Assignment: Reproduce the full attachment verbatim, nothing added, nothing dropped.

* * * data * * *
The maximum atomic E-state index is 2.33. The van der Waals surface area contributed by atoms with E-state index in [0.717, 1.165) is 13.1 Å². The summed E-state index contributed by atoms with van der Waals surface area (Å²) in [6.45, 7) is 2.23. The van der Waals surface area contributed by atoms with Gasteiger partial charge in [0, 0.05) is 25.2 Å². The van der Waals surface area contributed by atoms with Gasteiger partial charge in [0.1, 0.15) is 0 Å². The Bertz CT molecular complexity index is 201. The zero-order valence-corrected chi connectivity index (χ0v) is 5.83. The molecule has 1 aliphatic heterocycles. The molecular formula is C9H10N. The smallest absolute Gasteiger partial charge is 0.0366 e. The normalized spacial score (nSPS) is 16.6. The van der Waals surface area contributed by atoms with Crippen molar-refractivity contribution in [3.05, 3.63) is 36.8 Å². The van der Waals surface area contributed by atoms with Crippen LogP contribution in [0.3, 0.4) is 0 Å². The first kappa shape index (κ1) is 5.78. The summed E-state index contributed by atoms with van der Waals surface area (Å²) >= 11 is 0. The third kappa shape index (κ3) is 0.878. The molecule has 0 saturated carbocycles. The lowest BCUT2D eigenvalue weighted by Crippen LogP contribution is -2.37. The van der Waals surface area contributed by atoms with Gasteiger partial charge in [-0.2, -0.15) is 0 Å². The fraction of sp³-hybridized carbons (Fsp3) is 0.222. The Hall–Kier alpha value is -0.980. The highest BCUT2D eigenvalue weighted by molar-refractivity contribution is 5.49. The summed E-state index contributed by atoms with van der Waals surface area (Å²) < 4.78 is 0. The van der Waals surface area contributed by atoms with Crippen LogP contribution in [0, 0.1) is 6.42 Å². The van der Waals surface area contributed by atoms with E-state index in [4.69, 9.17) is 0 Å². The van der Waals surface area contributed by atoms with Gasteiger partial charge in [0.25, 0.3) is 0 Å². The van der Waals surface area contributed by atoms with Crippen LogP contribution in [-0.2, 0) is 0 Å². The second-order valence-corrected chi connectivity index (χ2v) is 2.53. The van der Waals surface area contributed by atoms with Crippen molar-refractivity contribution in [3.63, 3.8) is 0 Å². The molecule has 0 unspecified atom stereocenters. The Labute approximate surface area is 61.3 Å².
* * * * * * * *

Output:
The maximum atomic E-state index is 2.33. The van der Waals surface area contributed by atoms with E-state index in [0.717, 1.165) is 13.1 Å². The summed E-state index contributed by atoms with van der Waals surface area (Å²) in [6.45, 7) is 2.23. The van der Waals surface area contributed by atoms with Gasteiger partial charge in [0, 0.05) is 25.2 Å². The van der Waals surface area contributed by atoms with Gasteiger partial charge in [0.1, 0.15) is 0 Å². The Bertz CT molecular complexity index is 201. The zero-order valence-corrected chi connectivity index (χ0v) is 5.83. The molecule has 1 aliphatic heterocycles. The molecular formula is C9H10N. The smallest absolute Gasteiger partial charge is 0.0366 e. The normalized spacial score (nSPS) is 16.6. The van der Waals surface area contributed by atoms with Crippen molar-refractivity contribution in [3.05, 3.63) is 36.8 Å². The van der Waals surface area contributed by atoms with Crippen LogP contribution in [0.3, 0.4) is 0 Å². The first kappa shape index (κ1) is 5.78. The summed E-state index contributed by atoms with van der Waals surface area (Å²) >= 11 is 0. The third kappa shape index (κ3) is 0.878. The molecule has 0 saturated carbocycles. The lowest BCUT2D eigenvalue weighted by Crippen LogP contribution is -2.37. The van der Waals surface area contributed by atoms with Gasteiger partial charge in [-0.2, -0.15) is 0 Å². The fraction of sp³-hybridized carbons (Fsp3) is 0.222. The Hall–Kier alpha value is -0.980. The highest BCUT2D eigenvalue weighted by molar-refractivity contribution is 5.49. The summed E-state index contributed by atoms with van der Waals surface area (Å²) < 4.78 is 0. The van der Waals surface area contributed by atoms with Crippen LogP contribution in [0, 0.1) is 6.42 Å². The van der Waals surface area contributed by atoms with E-state index in [4.69, 9.17) is 0 Å². The van der Waals surface area contributed by atoms with Gasteiger partial charge in [0.25, 0.3) is 0 Å². The van der Waals surface area contributed by atoms with Crippen LogP contribution in [-0.2, 0) is 0 Å². The second-order valence-corrected chi connectivity index (χ2v) is 2.53. The van der Waals surface area contributed by atoms with Crippen molar-refractivity contribution in [3.63, 3.8) is 0 Å². The molecule has 0 unspecified atom stereocenters. The Labute approximate surface area is 61.3 Å².